Saturday, 28 April 2018

"Bye polar" disorder

Singapore is suffering from "bye, polar" disorder.

Inuka, the last polar bear in Singapore's zoo, was euthanised earlier this week when vets ascertain that he was not responding to treatment, and his health was worsening. He was 27 (born Dec 26, 1990).

The zoo held a "farewell" for Inuka.

And his keepers shared memories of Inuka
[Inuka] knew the waterfall was powered by a water inlet within the pool. Initially, it used its paw to block the inlet, but it was unable to stop the water flow completely. So, it used its toy – a large and flat red disc – instead.
Inuka knew exactly what it was doing, because it would watch the waterfall as it performed its trick. “He knew how it worked … he would spend the entire day trying to stop it,"
But age caught up with Inuka:
As Inuka’s hind legs grew weaker in its later years, its ability to stand on land was compromised. But it continued do so in the three metre-deep pool...
... Inuka would “not feel its pain or its weight in the water”...  it would play and wrestle with its toys, getting so excited that it would “twist and turn” many times.
But this exertion often proved “too much for its body”, and over the next few days, Inuka would become either unresponsive or did not want to move.
As age catches up with me as well, I can identify with that feeling of pushing my body too far.

Polar bears in the wild live to 15 to 18 years, when they are too old to hunt successfully.

At 27, Inuka had lived well passed the age of bears in the wild, and his physical condition meant that he would not survive in the wild.

Response to some Common Unthinking Comments (CUC).

One comment or question was, why can't we just let him die "naturally"?

Here's a response from FaceBook:
Well, we can release him into the Arctic where in the best case scenario, he will starve to death because he is unable to hunt. Is that natural enough? Or he might injure himself in the wilds because of his poor physical shape, and suffer as the wounds get worse, and maybe infected, then die from the infection. Is that natural enough?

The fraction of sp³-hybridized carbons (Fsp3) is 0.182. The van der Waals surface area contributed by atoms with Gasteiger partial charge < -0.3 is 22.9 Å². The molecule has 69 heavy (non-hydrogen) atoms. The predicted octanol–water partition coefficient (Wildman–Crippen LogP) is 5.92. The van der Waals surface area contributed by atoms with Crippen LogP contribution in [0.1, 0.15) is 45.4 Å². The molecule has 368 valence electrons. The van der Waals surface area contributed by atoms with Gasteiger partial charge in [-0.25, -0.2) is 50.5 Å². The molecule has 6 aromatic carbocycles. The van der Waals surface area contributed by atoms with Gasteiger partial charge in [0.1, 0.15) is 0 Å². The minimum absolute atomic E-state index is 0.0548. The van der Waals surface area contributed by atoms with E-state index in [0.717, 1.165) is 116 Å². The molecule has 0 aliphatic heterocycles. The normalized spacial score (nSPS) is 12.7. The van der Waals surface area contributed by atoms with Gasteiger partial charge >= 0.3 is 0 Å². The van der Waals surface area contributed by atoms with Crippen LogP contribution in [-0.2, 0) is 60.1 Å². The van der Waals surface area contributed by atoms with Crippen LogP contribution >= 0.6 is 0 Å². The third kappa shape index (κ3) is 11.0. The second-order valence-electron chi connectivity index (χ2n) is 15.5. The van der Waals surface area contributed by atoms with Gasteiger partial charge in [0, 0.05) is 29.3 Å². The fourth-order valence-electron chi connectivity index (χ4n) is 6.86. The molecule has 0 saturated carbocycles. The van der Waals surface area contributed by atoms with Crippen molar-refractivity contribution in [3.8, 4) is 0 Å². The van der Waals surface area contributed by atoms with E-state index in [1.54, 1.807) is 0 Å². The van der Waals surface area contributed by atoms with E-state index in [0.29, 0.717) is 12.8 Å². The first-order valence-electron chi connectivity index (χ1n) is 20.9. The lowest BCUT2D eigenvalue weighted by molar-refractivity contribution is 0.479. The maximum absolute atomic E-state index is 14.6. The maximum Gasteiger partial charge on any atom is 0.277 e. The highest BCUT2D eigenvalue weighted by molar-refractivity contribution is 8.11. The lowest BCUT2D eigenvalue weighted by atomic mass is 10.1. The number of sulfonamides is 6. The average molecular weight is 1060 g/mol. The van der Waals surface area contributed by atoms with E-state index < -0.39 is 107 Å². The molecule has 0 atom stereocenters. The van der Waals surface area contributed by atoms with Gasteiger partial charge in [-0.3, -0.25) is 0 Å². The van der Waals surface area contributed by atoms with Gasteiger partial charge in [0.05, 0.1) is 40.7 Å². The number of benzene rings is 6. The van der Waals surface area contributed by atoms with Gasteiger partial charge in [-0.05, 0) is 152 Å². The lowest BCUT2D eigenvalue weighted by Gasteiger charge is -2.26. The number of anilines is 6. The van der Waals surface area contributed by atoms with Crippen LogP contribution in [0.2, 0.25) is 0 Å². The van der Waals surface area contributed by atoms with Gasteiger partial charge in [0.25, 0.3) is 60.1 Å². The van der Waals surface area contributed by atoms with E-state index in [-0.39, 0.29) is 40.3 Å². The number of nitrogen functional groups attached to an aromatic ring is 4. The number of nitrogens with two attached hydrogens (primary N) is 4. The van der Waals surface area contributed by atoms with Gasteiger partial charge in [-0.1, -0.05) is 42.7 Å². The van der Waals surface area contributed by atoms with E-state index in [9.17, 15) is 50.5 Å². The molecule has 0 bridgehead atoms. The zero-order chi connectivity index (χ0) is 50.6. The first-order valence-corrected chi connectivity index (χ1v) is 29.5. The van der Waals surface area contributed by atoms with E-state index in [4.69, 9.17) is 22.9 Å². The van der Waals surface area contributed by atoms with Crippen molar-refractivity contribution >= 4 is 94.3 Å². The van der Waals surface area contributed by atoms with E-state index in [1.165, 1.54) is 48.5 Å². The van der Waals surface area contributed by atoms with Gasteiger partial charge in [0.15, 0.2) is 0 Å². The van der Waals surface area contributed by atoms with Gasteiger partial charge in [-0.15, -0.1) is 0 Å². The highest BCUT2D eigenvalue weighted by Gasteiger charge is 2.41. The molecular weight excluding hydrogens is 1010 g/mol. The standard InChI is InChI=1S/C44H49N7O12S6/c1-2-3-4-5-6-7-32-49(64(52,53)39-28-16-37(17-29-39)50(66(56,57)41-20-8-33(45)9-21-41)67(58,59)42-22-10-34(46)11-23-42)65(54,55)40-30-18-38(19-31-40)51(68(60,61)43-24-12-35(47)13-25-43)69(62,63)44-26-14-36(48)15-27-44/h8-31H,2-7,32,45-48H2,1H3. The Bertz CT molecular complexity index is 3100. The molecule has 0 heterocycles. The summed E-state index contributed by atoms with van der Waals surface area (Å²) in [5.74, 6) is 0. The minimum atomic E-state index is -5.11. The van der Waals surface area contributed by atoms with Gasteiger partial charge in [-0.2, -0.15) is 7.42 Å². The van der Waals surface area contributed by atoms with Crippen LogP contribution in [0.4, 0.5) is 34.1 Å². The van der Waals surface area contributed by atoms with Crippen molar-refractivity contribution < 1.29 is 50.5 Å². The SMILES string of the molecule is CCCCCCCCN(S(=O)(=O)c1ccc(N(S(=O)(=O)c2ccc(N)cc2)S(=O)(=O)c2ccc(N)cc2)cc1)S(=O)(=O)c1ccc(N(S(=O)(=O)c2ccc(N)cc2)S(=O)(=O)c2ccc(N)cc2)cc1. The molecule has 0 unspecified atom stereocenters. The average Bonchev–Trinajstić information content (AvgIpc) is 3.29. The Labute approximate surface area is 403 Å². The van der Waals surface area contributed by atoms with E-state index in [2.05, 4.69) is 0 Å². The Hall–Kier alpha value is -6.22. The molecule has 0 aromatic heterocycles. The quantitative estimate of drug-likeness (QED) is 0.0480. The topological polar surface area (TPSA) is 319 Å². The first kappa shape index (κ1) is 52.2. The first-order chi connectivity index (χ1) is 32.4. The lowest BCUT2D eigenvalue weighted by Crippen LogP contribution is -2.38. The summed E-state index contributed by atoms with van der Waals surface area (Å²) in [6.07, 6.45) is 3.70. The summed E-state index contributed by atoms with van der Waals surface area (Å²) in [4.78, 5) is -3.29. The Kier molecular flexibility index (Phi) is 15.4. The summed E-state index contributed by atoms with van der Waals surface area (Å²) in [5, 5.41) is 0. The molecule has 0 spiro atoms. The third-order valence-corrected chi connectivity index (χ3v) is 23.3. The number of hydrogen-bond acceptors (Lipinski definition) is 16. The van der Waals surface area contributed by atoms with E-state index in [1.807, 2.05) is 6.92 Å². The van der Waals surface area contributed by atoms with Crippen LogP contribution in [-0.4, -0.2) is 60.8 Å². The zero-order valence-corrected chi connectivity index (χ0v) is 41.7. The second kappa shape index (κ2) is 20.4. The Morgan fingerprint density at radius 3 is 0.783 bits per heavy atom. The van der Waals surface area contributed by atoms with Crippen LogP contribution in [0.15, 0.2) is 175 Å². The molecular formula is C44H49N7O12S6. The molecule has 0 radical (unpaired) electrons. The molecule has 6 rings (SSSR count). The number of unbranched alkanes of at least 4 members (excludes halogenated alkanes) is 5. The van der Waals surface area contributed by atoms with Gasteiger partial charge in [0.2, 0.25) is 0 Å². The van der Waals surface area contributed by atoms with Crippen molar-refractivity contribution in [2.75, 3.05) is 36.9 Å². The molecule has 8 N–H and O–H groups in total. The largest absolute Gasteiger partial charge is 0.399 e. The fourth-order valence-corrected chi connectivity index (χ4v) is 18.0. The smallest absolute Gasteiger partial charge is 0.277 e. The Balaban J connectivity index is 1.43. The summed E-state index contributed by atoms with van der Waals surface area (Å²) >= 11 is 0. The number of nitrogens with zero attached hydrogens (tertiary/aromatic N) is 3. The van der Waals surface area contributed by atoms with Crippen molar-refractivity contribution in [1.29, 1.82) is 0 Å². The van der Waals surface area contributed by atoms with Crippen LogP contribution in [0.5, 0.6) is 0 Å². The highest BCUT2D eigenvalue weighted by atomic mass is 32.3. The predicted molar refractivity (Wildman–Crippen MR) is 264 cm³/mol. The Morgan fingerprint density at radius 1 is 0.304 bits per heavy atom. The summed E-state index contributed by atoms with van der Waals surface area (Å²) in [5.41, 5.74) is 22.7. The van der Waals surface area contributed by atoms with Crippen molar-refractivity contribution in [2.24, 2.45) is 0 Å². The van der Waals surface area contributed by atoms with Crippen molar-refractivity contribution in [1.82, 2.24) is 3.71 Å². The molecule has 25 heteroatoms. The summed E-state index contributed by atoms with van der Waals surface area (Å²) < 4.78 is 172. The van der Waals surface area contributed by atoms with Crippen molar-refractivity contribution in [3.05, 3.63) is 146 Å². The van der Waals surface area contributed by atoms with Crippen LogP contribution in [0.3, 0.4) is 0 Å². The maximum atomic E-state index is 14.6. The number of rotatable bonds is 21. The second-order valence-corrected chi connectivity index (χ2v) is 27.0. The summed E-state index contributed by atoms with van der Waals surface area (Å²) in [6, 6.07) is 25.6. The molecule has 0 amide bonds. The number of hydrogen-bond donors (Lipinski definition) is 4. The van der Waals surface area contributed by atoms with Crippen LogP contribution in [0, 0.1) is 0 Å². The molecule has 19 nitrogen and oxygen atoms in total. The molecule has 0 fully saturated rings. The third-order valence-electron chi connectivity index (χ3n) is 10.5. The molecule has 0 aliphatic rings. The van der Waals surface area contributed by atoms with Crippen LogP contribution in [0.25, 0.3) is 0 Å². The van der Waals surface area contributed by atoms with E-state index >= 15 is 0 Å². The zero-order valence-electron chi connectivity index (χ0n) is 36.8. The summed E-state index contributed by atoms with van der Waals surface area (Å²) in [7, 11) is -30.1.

Or we can leave him in his enclosure, and feed him while his physical state gets worse, his injuries don't heal, and maybe get infected, and his suffering gets worse each day. Before he eventually succumb to the pain and deterioration, and die. Is that natural enough?

The doctors have ascertained that he is not responding to treatment for his wounds and they are in fact getting worse, and it is causing him more pain. And this explains his inactivity. His quality of life is deteriorating. He is suffering. But we should let him suffer because that is... natural?

Or we do the humane thing, recognise that Inuka will not "get well soon", and that his conditions will only get worse, and his suffering will only get worse, and there are no good days (or more bad days than good days) left for him, and the rest of his unnaturally long life will be filled more with pain than with quality, and spare Inuka meaningless and pointless pain?

Oh wait. That's not "natural".


A second question is, why keep Inuka in a zoo? We should let him return to the wilds. A short free life is better than a long comfortable captivity.  

This was a response to a thoughtless comment about "a short, free life is better than a long life in prison" by an idealistic young woman whose name has been redacted to protect her... reputation.
Right. So when should we have released Inuka into the arctic wilds?The best time would be when he's about 4 years old. But he needs another polar bear to teach him to hunt, and survive. Sheba (his mother) was getting on in years and the chances of her survival was not good. If she dies, Inuka would also likely die because he would not be prepared to face living in the wild.

But dying just over 4 years of age is great because hey! at least he is free in the wilds. Quality Life! Or rather quality death!

Okay, maybe they can release him into the wilds when he is older. Say 8 years old. Assuming there is some programme to train polar bears born in captivity to survive in the wild. I do not believe there are any, but hey! you can prove me wrong by finding one and putting in the link when you reply!

Except by then Sheba is very old and is happy being with Inuka. And Inuka is happy being with Sheba. But hey, what do THEY know about happiness. THEY are only stupid polar bears, not aware of the joy of freedom like [writer's name] is! Obviously Inuka would be happiest in the wild, with freedom! Separated from his mother! And it is in Sheba's best interests to die alone and lonely, separated from her child, in the zoo...

UNLESS... we also send the geriatric Sheba out into the wilds as well! Where she can DIE FREE! And Inuka can mourn her death!

Well, Sheba eventually passed on. Inuka was finally FREE to leave the zoo!